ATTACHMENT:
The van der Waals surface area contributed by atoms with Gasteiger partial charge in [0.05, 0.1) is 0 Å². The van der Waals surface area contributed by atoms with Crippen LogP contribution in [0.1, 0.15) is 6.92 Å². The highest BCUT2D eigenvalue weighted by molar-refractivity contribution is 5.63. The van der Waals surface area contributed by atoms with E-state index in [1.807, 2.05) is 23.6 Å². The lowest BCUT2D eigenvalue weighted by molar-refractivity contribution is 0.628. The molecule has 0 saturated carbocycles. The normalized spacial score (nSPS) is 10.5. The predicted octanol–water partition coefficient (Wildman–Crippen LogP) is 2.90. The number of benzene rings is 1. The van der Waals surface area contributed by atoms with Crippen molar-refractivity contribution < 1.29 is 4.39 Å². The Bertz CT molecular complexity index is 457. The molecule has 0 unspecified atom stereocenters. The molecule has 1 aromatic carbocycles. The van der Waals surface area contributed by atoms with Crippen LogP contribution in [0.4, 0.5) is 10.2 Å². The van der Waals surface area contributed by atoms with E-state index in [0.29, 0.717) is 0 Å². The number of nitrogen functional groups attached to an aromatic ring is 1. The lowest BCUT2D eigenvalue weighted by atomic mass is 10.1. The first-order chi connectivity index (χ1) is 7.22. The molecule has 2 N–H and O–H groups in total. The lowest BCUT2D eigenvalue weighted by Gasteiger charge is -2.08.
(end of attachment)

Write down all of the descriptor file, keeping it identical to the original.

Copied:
The van der Waals surface area contributed by atoms with Gasteiger partial charge in [0.05, 0.1) is 0 Å². The van der Waals surface area contributed by atoms with Crippen LogP contribution in [0.1, 0.15) is 6.92 Å². The highest BCUT2D eigenvalue weighted by molar-refractivity contribution is 5.63. The van der Waals surface area contributed by atoms with E-state index in [1.807, 2.05) is 23.6 Å². The lowest BCUT2D eigenvalue weighted by molar-refractivity contribution is 0.628. The molecule has 0 saturated carbocycles. The normalized spacial score (nSPS) is 10.5. The predicted octanol–water partition coefficient (Wildman–Crippen LogP) is 2.90. The number of benzene rings is 1. The van der Waals surface area contributed by atoms with Crippen molar-refractivity contribution < 1.29 is 4.39 Å². The Bertz CT molecular complexity index is 457. The molecule has 0 unspecified atom stereocenters. The molecule has 1 aromatic carbocycles. The van der Waals surface area contributed by atoms with Crippen LogP contribution in [0.4, 0.5) is 10.2 Å². The van der Waals surface area contributed by atoms with E-state index in [0.29, 0.717) is 0 Å². The number of nitrogen functional groups attached to an aromatic ring is 1. The lowest BCUT2D eigenvalue weighted by atomic mass is 10.1. The first-order chi connectivity index (χ1) is 7.22. The molecule has 2 N–H and O–H groups in total. The lowest BCUT2D eigenvalue weighted by Gasteiger charge is -2.08.